Kick Off Meaning

(Britain, idiomatic, colloquial, impersonal) To have a fight or argument start.

Example:   The players kick off for the third quarter and the clock starts.‎
  Let's kick off this project with a planning meeting.‎
2013, Louise Taylor, English talent gets left behind as Premier League keeps importing (in The Guardian, 20 August 2013)[1]
  Not since Coventry in 1992 has a Premier League side kicked off a campaign with an all-English XI but things have reached the point where, of the 61 signings who have cost the elite division's 20 clubs a transfer fee this summer, only 12 have involved Englishmen.
To dismiss; to expel; to remove from a position.
  I got kicked off the team after a string of poor performances‎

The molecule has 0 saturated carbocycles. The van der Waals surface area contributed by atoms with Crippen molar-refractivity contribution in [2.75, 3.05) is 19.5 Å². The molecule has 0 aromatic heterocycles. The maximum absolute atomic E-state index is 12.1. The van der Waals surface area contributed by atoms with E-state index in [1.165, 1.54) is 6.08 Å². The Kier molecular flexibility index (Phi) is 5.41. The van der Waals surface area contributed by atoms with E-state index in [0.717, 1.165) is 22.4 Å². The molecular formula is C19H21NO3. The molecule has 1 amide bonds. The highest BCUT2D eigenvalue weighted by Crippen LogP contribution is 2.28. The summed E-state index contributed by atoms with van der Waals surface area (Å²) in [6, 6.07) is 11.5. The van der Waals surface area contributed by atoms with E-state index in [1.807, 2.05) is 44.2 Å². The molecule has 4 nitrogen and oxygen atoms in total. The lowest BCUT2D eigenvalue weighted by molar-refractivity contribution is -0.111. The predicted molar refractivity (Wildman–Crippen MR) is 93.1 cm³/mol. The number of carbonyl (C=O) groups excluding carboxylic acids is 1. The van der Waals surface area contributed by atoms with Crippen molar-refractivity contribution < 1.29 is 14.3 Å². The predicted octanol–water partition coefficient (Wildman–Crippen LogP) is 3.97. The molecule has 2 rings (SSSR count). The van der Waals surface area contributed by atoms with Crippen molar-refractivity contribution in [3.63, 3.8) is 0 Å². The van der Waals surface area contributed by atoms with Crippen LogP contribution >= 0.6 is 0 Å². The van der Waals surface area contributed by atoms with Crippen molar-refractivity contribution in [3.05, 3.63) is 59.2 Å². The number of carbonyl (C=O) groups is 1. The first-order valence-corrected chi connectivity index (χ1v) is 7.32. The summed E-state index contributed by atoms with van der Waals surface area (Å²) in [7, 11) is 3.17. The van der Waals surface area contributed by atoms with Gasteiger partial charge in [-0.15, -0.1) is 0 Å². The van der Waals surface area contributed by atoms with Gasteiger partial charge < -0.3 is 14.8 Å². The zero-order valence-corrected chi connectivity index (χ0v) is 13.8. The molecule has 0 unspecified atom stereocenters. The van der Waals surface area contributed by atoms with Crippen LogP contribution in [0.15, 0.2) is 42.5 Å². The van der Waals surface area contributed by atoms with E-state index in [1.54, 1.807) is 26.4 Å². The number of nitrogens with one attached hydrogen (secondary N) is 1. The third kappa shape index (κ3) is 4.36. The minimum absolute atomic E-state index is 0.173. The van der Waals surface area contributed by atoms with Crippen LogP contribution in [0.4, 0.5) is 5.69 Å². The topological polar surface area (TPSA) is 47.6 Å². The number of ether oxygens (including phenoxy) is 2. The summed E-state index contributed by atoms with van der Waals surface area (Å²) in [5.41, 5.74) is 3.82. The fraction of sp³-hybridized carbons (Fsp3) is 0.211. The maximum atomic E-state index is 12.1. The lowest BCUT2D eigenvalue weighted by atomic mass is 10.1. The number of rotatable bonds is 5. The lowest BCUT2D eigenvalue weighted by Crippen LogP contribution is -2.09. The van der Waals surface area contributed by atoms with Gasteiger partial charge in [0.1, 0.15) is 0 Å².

It's a wonder that old dog hasn't kicked off yet.‎
  The washer was working fine until it kicked off in the middle of a cycle.‎
  The party kicked off when the third bottle of wine was opened.‎
2007, Robert Ortiz, A Walking Distance, AuthorHouse (ISBN 9781434325600), page 177
  I understood that I was missing out on a lot of his life and if the war really kicked off I was going to be gone for an even longer amount of time.
  A week after we kicked off her calf that cow was still bawling.‎
  When she called him a drunk, it was the last straw. He just kicked off.‎
  It really kicked off in town when the team lost.‎
2010, Kenny Sansom, To Cap It All, John Blake Publishing (ISBN 9781843586920)
  Suddenly it all kicked off on the terraces as horrendous violence and disgraceful scenes were picked up by television cameras.